## Adaptive Algorithms: Revisiting Klee’s measure problem...

11th November 2017

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In 1977, Klee [4] asked whether the union i=1n[ai,bi] of a set of n intervals can be computed in less than O(nlog n) or not. In general, the Klee’s measure problem (KMP) asks to calculate the union i=1nBi of n axis-parallel boxes (also called isothetic boxes) in d. This problem can be solved deterministically in O(nlog n) time for d ∈{1,2}, and (so far) in O(n) for arbitrary d 3, see Chan [3] (2013).

A simple Monte Carlo algorithm [2] consists in sampling uniformly s points (iid) in the smallest axis-parallel bounding box B of i=1nBi: The probability of a sample point to fall inside the union U = i=1nBi is . Therefore vol(U) vol(B), where h denote the number of points falling in U. This is a probabilistic algorithm that runs in Õ(nsd) time.

Getting back to Klee’s original question: Can we beat the O(nlog n) bound (even in 1D)? This is where two computational aspects pop up: (1) the model of computation, and (2) the concept of adaptive parameter:

1. It is common to consider the real RAM (random access machine) model of computation where arithmetic operations are carried in constant time on real numbers (without any precision limitations). If instead, we consider the word RAM model [3] (integer input coded using w bits), KMP can be solved in O.
2. For special input cases like hypercubes or fat boxes [3], KMP can be solved faster: For example, in O(n log O(1)n) for hypercubes. The 1D (interval) KMP can be solved in O(nlog p) where p denotes the number of piercing points to stab1 all intervals [8]. Clearly, p is an adaptive parameter that depends on the input configuration. So even, if we fix a computation model, there are potentially many adaptive parameters to consider to improve the computational complexity. So a modern extension of Klee’s measure problem is to ask whether we can beat the O(nlog p) bound (on real RAM)? Let c denote the number of connected components of U = i=1n[ai,bi]. Is it possible to get a O(nlog c) bound. Well, when p = and c = 1, we need O(nlog n) time to detect that we have a single component in the union. Indeed, consider the MaxGap problem that consists in finding the largest gap Δ between two consecutive scalars in a given set {x1,,xn}. Consider the set of intervals {Bi = [xi,xi + δ]}i. Then i=1nBi has a single component if and only if δ . On the real RAM model of computation, MaxGap has lower bound Ω(nlog n) (see [9], p. 261). However, by using the floor function and the pigeon principle, one can get a simple linear time algorithm for MaxGap.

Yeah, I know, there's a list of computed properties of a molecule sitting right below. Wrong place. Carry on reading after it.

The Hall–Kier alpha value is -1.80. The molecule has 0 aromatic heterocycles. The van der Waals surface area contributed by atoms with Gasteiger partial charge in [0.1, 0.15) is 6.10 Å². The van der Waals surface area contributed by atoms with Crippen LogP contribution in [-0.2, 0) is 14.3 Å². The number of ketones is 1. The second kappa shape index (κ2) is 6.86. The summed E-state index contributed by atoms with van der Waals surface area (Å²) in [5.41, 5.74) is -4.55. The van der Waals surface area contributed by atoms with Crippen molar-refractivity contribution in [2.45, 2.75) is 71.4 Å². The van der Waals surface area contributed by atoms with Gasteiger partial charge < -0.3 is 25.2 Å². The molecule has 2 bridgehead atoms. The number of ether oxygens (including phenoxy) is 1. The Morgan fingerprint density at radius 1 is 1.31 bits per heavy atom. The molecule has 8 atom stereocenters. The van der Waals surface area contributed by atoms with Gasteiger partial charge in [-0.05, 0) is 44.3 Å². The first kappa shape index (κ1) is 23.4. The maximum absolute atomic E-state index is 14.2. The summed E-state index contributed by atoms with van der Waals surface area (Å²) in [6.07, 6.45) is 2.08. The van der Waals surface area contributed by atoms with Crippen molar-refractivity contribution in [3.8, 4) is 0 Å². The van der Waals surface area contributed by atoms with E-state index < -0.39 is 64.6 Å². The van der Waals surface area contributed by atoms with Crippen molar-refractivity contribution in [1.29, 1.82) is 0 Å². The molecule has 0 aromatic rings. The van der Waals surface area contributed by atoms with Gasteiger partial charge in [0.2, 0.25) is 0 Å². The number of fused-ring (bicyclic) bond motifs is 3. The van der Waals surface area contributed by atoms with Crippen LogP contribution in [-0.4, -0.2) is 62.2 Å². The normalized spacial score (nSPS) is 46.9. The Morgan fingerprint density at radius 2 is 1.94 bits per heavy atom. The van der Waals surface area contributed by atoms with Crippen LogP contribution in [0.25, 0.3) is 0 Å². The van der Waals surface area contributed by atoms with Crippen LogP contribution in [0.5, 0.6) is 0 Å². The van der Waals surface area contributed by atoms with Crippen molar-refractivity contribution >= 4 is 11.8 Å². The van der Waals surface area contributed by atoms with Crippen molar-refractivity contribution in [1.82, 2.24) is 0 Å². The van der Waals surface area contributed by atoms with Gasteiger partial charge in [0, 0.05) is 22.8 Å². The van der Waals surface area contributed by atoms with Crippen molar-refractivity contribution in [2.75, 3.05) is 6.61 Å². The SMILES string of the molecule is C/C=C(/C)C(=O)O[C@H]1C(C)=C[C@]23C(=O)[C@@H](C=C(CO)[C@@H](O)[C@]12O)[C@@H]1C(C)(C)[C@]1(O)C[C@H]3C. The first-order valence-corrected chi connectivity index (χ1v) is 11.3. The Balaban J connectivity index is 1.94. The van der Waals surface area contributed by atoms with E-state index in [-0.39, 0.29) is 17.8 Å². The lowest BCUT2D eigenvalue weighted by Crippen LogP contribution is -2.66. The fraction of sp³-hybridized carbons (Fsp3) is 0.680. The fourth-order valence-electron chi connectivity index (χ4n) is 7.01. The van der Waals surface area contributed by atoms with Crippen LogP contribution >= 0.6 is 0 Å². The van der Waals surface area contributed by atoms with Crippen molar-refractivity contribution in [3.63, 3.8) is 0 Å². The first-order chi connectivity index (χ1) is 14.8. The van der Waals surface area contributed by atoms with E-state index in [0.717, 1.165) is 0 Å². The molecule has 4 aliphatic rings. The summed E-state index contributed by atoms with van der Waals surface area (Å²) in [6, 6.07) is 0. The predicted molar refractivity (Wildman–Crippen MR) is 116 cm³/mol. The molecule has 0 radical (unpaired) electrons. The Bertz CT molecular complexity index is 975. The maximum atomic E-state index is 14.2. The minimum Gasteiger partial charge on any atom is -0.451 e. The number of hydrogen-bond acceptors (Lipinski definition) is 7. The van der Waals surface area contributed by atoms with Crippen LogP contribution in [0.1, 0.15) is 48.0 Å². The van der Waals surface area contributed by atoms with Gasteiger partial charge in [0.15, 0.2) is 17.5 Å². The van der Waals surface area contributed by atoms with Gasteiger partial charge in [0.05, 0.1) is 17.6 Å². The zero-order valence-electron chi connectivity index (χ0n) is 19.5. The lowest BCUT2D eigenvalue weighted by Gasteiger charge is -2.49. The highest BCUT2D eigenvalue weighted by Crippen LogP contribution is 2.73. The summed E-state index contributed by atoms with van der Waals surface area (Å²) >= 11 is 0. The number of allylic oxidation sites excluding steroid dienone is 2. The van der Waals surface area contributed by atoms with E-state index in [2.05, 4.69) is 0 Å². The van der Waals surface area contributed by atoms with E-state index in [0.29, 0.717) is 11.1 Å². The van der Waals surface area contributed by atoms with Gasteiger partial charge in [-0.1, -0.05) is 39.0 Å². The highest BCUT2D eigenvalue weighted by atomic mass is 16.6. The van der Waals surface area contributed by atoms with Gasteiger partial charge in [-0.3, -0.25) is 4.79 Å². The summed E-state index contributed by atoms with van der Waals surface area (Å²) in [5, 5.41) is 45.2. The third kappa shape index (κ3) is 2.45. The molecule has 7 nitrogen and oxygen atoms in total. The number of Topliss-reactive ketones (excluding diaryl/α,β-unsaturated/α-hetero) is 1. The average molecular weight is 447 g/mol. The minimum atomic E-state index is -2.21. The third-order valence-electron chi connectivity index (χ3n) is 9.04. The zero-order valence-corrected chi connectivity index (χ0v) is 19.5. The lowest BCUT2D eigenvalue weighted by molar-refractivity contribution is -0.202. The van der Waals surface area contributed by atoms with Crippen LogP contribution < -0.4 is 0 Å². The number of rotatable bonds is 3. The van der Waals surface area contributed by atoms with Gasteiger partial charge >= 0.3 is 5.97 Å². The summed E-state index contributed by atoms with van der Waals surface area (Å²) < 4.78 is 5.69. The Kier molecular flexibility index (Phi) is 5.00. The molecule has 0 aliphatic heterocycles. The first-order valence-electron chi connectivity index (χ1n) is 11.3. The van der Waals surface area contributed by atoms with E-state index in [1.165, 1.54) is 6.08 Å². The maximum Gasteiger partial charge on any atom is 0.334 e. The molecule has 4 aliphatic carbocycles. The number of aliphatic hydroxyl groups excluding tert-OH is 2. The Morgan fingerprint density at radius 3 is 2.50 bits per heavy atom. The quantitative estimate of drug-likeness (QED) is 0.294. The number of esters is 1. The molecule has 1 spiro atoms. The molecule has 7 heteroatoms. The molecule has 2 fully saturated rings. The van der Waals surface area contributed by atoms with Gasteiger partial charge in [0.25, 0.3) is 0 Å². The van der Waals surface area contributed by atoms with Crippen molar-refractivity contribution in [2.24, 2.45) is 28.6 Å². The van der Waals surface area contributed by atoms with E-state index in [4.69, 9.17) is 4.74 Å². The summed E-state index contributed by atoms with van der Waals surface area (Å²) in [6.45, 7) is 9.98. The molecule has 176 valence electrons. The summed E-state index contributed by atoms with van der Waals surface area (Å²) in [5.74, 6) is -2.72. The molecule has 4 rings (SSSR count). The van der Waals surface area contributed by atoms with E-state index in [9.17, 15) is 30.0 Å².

It is not easy to find adaptive (computational) parameters. For example, consider computing the diameter [5] of a set of n points of 2. Solving this problem requires Ω(nlog n)-time on the algebraic computation-tree model. However, we can compute the smallest enclosing disk in Θ(n) time [6]: When a pair of antipodal points are on the border of the smallest enclosing disk, it defines the diameter.

In general, adaptive algorithms refine the concept of output-sensitive algorithms by allowing one to take into account further attributes of the input configuration that can be used to improve the overall running time [7] (1996). See also the instance-optimal geometric algorithms [1] (2017).

### References

[1]   Peyman Afshani, Jérémy Barbay, and Timothy M Chan. Instance-optimal geometric algorithms. Journal of the ACM (JACM), 64(1):3, 2017.

[2]   Karl Bringmann and Tobias Friedrich. Approximating the volume of unions and intersections of high-dimensional geometric objects. In International Symposium on Algorithms and Computation, pages 436–447. Springer, 2008.

[3]   Timothy M Chan. Klee’s measure problem made easy. In Foundations of Computer Science (FOCS), 2013 IEEE 54th Annual Symposium on, pages 410–419. IEEE, 2013.

[4]   Victor Klee. Can the measure of i=1n[ai,bi] be computed in less than o(nlogn) steps? American Mathematical Monthly, pages 284–285, 1977.

[5]   Grégoire Malandain and Jean-Daniel Boissonnat. Computing the diameter of a point set. International Journal of Computational Geometry & Applications, 12(06):489–509, 2002.

[6]   Nimrod Megiddo. Linear-time algorithms for linear programming in r3 and related problems. SIAM journal on computing, 12(4):759–776, 1983.

[7]   Frank Nielsen. Adaptive Computational Geometry (“Algorithmes géométriques adaptatifs”). Thèse de doctorat en sciences, Université de Nice-Sophia Antipolis, France, 1996.

[8]   Frank Nielsen. Fast stabbing of boxes in high dimensions. Theoretical Computer Science, 246(1):53–72, 2000.

[9]   F.P. Preparata and M.I. Shamos. Computational geometry: an introduction. Texts and monographs in computer science. Springer-Verlag, 1988.